Casey Cep has picked up where Lee left off: She’s written the true-crime story that Harper Lee never figured out how to write ... It’s one measure of just how rich Casey Cep’s material is, and how artfully she handles it, that I have given away only about a tenth of the interest and delight contained within just the first third or so of her book. She reminded me all over again how much of good storytelling is leading the reader to want to know the things you are about to tell him, while still leaving him to feel that his interest was all his idea. By the time I got to the section on Harper Lee, I wanted to know more about her than I’ve ever thought I wanted to know ... Furious Hours builds and builds until it collides with the writer who saw the power of Maxwell’s story, but for some reason was unable to harness it. It lays bare the inner life of a woman who had a world-class gift for hiding ... it’s in her descriptions of another writer’s failure to write, that [Cep's] book makes a magical little leap, and it goes from being a superbly written true-crime story to the sort of story that even Lee would have been proud to write.
... fascinating ... Cep has spliced together a Southern-gothic tale of multiple murder with the unhappy story of Lee’s literary career, to produce a tale that is engrossing in its detail and deeply poignant ... Cep writes with great skill, sensitivity and attention to detail. The book does, however, suffer from three substantial problems, two of them, admittedly, not of Cep’s making. One is the frustrating secrecy that still surrounds Lee, which means most papers about her remain under lock and key. There is, too, the dying fall of Lee’s own life, which leads to the book ending on a frustratingly low-key note ... The third fault, however, is Cep’s own, and has to do with the structure of the book, as we are introduced first to Maxwell, then Radney (someone who should probably have taken a narrative back seat) and finally, more than halfway through the story, to Lee herself, each time being taken back to what feels like the beginning. That this doesn’t fatally upend the whole project has much to do with Cep’s other skills as a narrator, and the intense fascination of the subject she’s writing about.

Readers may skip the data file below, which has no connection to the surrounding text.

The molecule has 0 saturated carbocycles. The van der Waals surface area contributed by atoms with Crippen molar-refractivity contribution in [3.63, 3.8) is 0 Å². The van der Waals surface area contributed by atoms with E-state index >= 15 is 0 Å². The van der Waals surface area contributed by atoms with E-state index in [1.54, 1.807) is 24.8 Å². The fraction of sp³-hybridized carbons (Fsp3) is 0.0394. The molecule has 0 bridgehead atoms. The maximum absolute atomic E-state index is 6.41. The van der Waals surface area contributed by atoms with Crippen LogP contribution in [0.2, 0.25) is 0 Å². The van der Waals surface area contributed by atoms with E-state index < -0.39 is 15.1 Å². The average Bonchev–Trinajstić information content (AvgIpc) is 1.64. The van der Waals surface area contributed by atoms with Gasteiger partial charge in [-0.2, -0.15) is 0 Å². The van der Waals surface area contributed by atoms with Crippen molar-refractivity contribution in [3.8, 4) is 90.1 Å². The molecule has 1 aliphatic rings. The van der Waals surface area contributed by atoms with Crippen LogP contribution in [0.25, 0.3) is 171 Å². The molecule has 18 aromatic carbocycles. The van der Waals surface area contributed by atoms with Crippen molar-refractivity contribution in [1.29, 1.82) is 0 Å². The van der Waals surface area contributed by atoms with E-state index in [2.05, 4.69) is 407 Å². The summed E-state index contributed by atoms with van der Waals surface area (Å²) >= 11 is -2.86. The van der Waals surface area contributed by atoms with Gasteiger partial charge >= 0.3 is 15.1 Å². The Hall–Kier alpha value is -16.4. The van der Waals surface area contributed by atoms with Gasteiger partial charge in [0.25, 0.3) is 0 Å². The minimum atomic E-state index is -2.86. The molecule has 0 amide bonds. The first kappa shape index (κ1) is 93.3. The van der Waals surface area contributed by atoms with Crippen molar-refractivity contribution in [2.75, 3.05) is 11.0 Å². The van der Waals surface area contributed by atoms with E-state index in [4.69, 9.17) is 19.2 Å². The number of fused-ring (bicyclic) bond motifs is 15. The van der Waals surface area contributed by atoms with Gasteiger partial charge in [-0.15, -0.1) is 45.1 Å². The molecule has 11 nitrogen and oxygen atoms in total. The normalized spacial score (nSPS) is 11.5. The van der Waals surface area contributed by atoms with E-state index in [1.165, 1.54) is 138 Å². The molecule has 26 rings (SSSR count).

...what I didn't see coming was the emotional response I would have as I blazed through the last 20 pages of the book—yet there I was, weeping ... Each section of the book could stand on its own, making it feel, in a way, like three books in one. But, ultimately, Furious Hours delivers a gripping, incredibly well-written portrait of not only Harper Lee, but also of mid-20th century Alabama—and a still-unanswered set of crimes to rival the serial killers made infamous in the same time period.
... succeeds in telling the story that Nelle Harper Lee could not and offers an affecting account of Lee’s attempt to give meaning to a startling series of events ... To the potential disappointment of some readers, Furious Hours is not structured as a typical murder mystery or courtroom drama. But it’s a rich, ambitious, beautifully written book. A gifted journalist who has written frequently for the New Yorker, Cep has imposed order here by providing biographical portraits of three figures: Maxwell, Radney and Lee. Each section moves the intrigue forward while rendering the lives of these real people, and the forces at work within them, as fully and fairly as possible ... a revealing triptych, one that tells a crime story but also says a great deal about the racial, cultural and political history of the South ... the section on Lee is by itself worth the price of admission.
Cep’s book is a marvel. In elegant prose, she gives us the fullest story yet of Lee’s post-Mockingbird life in New York ... Cep’s is an account emotionally attuned to the toll that great writing takes, and shows that sometimes one perfect book is all we can ask for, even while we wish for another.
For book lovers, there is a thrill to discovering a great story populated by intriguing characters and unexpected dramatic twists. The thrill is compounded when that story fronts for a fascinating backstory that might even outshine the primary tale. And when the stars align perfectly, both stories are told by a fresh, authentic voice. In Furious Hours: Murder, Fraud, and the Last Trial of Harper Lee, author Casey Cep has hit the trifecta ... Furious Hours is a true gem and its author, Casey Cep, is the real McCoy.
... delightfully twisty and gives time to both fact and rumor, treating any viable piece of information with the respect it deserves ... a fascinating, if frustrating, read ...